AUGUSTA – Doctors, fishermen, college students, Lewiston city officials and legislators joined environmentalists Wednesday asking that a bill be passed that would prompt paper mills along the Androscoggin River to do more to clean up.

They were opposed by the industry, paper mill bosses, workers, union representatives and paper-mill-employed legislators who all said L.D. 99 would achieve little and cost millions of dollars and possibly thousands of mill jobs.

Still others, including the Androscoggin Chamber of Commerce and the Sportsmen Alliance of Maine, urged all parties to do what Gov. John Baldacci is asking: agree on how to further clean the river through new discharge licenses that the state will issue by June 15. Even without the bill, the new licenses will reduce the amount of waste mills can dump in the river in the next five to 10 years, said Andrew Fisk of the Department of Environmental Protection.

Dozens of citizens waited for hours to testify on Rep. Elaine Makas’ bill, which states that pollution allowed in the Androscoggin would have to be cut so that the river meets its Class C standards.

“Under my bill, International Paper would be restricted to a maximum of approximately three tons of waste per day by the year 2010,” Makas said. “Three tons per day is certainly a generous allocation of usage to one particular plant along the river that belongs to all of us.”

Jeanethe Falvey of Phippsburg was among 50 varsity Bates College rowing team members who spoke for the bill. “I spent every fall afternoon and early spring morning rowing up and down the most polluted section of the Androscoggin,” she said. Early in the morning, the river is calm, sunlight pierces through the fog, the river is “almost surreal, because what lies beneath the surface is lifeless, polluted water,” she said. When the rowers lift the boats out of the water, there are “brown lines down the hull,” she said. She asked that the Androscoggin not be used as a “dump” any longer.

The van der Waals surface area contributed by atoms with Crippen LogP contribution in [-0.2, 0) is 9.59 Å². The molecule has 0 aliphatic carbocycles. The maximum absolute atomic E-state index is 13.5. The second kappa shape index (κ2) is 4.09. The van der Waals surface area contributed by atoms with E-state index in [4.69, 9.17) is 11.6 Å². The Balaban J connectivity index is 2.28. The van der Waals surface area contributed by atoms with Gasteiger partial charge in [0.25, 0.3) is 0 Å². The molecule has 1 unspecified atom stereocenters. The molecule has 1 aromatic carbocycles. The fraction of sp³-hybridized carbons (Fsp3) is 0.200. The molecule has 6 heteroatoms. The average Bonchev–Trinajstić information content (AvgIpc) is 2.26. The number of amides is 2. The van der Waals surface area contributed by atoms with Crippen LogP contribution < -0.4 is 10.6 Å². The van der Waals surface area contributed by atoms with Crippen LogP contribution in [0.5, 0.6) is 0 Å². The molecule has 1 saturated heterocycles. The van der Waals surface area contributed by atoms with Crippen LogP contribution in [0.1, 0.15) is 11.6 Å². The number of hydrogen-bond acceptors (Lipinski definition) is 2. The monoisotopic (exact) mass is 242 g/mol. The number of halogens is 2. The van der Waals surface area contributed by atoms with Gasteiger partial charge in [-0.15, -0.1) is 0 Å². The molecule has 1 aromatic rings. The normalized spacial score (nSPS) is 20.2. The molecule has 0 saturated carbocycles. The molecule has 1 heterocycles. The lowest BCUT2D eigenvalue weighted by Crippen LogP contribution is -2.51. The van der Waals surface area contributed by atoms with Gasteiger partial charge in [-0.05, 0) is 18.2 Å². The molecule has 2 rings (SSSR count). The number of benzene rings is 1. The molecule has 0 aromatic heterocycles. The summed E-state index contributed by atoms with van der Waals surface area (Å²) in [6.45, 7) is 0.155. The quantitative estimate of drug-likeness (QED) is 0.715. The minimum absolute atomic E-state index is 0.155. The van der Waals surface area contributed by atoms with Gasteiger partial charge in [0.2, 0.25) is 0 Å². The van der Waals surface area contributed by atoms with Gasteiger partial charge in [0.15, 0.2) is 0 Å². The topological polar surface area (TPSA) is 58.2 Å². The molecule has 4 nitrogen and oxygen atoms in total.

Opposing the bill, paper machine tender Bruce Roy of Jay said if it passed, all 250 jobs at the Otis mill in Jay owned by Wausau Paper would be in jeopardy. “We haven’t made a profit in years. We’re just starting to make a profit,” Roy said. If the mill had to pay for more environmental changes, “it would be cost-prohibitive. We’d be right back in the hole.”

Fran Dragoon of Rumford, who represents the Pulp and Paperworkers’ Resource Council, said the legislation would put the mills at further competitive disadvantages. “We already have enough going against us with higher energy costs than in other states and higher taxes. We don’t need the added burden of a costly regulation that has no environmental benefit,” she said. “Please take into consideration the thousands of jobs that could be affected by this proposal.”

On the other hand, Bob Bachorik, who said he retired six years ago from International Paper as manager of technical services but has remained an IP shareholder, asked that the bill be passed because it would help boost profits.

At the Jay mill, one of his jobs was to meet a new state law to reduce color, odor and foam in rivers. Changing the papermaking process to meet that law “eliminated the major source of dioxin, and reduced operating costs substantially,” he said. That made the Jay mill more profitable, he said, adding that it would never have happened without the law.

L.D. 99 presents another opportunity, Bachorik said, because it would prompt the mill to invest in technologies that would make it “more energy-efficient, better able to compete in a world market especially as energy costs increase, and continue to provide jobs for Maine workers.”

Opposing the measure, Rumford Selectman Jolene Lovejoy recalled how water quality has improved compared to when she was growing up in Mexico. Paper mills and municipalities deserve much of the credit, she said, but passing L.D. 99 would hurt the mill.

“The bottom line is 17,000 manufacturing jobs have been lost in the last three years,” Lovejoy said. “At a time when Maine’s mills are closing and thousands of jobs are being lost, I and others believe that it would be legislatively irresponsible to mandate new environmental requirements that serve no real purpose.”

The bill is scheduled to be taken up by the Natural Resource Committee on May 11.


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